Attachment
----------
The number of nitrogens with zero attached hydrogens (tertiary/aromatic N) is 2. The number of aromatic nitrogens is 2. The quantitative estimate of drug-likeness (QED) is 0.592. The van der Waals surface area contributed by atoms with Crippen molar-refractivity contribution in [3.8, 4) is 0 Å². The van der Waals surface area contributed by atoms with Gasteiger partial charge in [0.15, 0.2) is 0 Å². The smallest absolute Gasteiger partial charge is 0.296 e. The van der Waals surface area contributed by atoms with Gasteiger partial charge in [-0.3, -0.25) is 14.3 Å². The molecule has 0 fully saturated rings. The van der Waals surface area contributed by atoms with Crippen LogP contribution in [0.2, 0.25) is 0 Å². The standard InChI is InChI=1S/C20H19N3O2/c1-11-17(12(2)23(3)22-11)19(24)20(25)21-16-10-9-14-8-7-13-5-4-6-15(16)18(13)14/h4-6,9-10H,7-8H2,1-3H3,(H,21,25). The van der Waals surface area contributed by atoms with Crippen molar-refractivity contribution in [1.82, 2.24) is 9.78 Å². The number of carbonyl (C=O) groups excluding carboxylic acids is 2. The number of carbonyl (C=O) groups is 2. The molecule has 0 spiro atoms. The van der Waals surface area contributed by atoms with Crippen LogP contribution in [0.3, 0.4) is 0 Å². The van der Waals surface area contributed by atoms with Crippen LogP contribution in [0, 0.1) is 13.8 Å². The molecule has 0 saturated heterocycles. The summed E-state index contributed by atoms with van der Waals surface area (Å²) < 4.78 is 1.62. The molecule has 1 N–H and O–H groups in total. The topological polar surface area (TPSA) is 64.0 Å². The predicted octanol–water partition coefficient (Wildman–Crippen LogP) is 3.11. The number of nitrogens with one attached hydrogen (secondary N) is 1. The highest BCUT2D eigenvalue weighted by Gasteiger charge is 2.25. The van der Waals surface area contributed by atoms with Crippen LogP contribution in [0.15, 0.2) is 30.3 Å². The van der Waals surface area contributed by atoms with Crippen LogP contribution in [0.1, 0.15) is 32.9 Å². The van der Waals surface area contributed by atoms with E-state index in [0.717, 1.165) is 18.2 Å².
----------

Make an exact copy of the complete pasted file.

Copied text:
The number of nitrogens with zero attached hydrogens (tertiary/aromatic N) is 2. The number of aromatic nitrogens is 2. The quantitative estimate of drug-likeness (QED) is 0.592. The van der Waals surface area contributed by atoms with Crippen molar-refractivity contribution in [3.8, 4) is 0 Å². The van der Waals surface area contributed by atoms with Gasteiger partial charge in [0.15, 0.2) is 0 Å². The smallest absolute Gasteiger partial charge is 0.296 e. The van der Waals surface area contributed by atoms with Gasteiger partial charge in [-0.3, -0.25) is 14.3 Å². The molecule has 0 fully saturated rings. The van der Waals surface area contributed by atoms with Crippen LogP contribution in [0.2, 0.25) is 0 Å². The standard InChI is InChI=1S/C20H19N3O2/c1-11-17(12(2)23(3)22-11)19(24)20(25)21-16-10-9-14-8-7-13-5-4-6-15(16)18(13)14/h4-6,9-10H,7-8H2,1-3H3,(H,21,25). The van der Waals surface area contributed by atoms with Crippen molar-refractivity contribution in [1.82, 2.24) is 9.78 Å². The number of carbonyl (C=O) groups excluding carboxylic acids is 2. The number of carbonyl (C=O) groups is 2. The molecule has 0 spiro atoms. The van der Waals surface area contributed by atoms with Crippen LogP contribution in [0.3, 0.4) is 0 Å². The van der Waals surface area contributed by atoms with Crippen LogP contribution in [0, 0.1) is 13.8 Å². The molecule has 0 saturated heterocycles. The summed E-state index contributed by atoms with van der Waals surface area (Å²) < 4.78 is 1.62. The molecule has 1 N–H and O–H groups in total. The topological polar surface area (TPSA) is 64.0 Å². The predicted octanol–water partition coefficient (Wildman–Crippen LogP) is 3.11. The number of nitrogens with one attached hydrogen (secondary N) is 1. The highest BCUT2D eigenvalue weighted by Gasteiger charge is 2.25. The van der Waals surface area contributed by atoms with Crippen LogP contribution in [0.15, 0.2) is 30.3 Å². The van der Waals surface area contributed by atoms with Crippen LogP contribution in [0.1, 0.15) is 32.9 Å². The van der Waals surface area contributed by atoms with E-state index in [0.717, 1.165) is 18.2 Å².